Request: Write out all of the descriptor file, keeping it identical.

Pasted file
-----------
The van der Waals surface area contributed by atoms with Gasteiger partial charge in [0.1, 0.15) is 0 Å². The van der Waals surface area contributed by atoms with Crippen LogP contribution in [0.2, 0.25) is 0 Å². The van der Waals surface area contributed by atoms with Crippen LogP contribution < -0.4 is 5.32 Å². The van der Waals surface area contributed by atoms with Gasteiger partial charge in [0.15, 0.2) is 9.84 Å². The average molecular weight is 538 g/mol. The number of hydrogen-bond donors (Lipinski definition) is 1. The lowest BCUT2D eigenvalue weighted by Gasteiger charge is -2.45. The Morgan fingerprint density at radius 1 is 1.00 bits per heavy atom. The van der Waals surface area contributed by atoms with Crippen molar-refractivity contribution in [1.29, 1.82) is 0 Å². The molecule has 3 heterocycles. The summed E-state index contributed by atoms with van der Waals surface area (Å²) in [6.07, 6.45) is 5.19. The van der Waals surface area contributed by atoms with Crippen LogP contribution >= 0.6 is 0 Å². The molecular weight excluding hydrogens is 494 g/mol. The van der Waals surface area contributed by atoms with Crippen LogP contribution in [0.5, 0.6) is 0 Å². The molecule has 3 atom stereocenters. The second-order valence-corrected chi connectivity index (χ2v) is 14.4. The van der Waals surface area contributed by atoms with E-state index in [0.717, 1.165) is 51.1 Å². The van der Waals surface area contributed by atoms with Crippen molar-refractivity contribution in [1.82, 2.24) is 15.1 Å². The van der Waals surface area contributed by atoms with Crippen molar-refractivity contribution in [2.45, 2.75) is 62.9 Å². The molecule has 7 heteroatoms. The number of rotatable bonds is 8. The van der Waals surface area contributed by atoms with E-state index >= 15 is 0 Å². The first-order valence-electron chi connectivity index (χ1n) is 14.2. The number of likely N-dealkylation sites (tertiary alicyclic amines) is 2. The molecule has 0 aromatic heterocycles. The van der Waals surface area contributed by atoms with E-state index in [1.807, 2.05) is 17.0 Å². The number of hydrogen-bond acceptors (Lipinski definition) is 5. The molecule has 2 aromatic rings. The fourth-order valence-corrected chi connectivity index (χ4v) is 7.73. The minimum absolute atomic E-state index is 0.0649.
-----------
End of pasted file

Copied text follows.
The van der Waals surface area contributed by atoms with Gasteiger partial charge in [0.1, 0.15) is 0 Å². The van der Waals surface area contributed by atoms with Crippen LogP contribution in [0.2, 0.25) is 0 Å². The van der Waals surface area contributed by atoms with Crippen LogP contribution < -0.4 is 5.32 Å². The van der Waals surface area contributed by atoms with Gasteiger partial charge in [0.15, 0.2) is 9.84 Å². The average molecular weight is 538 g/mol. The number of hydrogen-bond donors (Lipinski definition) is 1. The lowest BCUT2D eigenvalue weighted by Gasteiger charge is -2.45. The Morgan fingerprint density at radius 1 is 1.00 bits per heavy atom. The van der Waals surface area contributed by atoms with Crippen molar-refractivity contribution in [1.29, 1.82) is 0 Å². The molecule has 3 heterocycles. The summed E-state index contributed by atoms with van der Waals surface area (Å²) in [6.07, 6.45) is 5.19. The van der Waals surface area contributed by atoms with Crippen LogP contribution >= 0.6 is 0 Å². The molecular weight excluding hydrogens is 494 g/mol. The van der Waals surface area contributed by atoms with Crippen LogP contribution in [0.5, 0.6) is 0 Å². The molecule has 3 atom stereocenters. The second-order valence-corrected chi connectivity index (χ2v) is 14.4. The van der Waals surface area contributed by atoms with E-state index in [0.717, 1.165) is 51.1 Å². The van der Waals surface area contributed by atoms with Crippen molar-refractivity contribution in [1.82, 2.24) is 15.1 Å². The van der Waals surface area contributed by atoms with Crippen molar-refractivity contribution in [2.45, 2.75) is 62.9 Å². The molecule has 7 heteroatoms. The number of rotatable bonds is 8. The van der Waals surface area contributed by atoms with E-state index >= 15 is 0 Å². The first-order valence-electron chi connectivity index (χ1n) is 14.2. The number of likely N-dealkylation sites (tertiary alicyclic amines) is 2. The molecule has 0 aromatic heterocycles. The van der Waals surface area contributed by atoms with E-state index in [1.807, 2.05) is 17.0 Å². The number of hydrogen-bond acceptors (Lipinski definition) is 5. The molecule has 2 aromatic rings. The fourth-order valence-corrected chi connectivity index (χ4v) is 7.73. The minimum absolute atomic E-state index is 0.0649.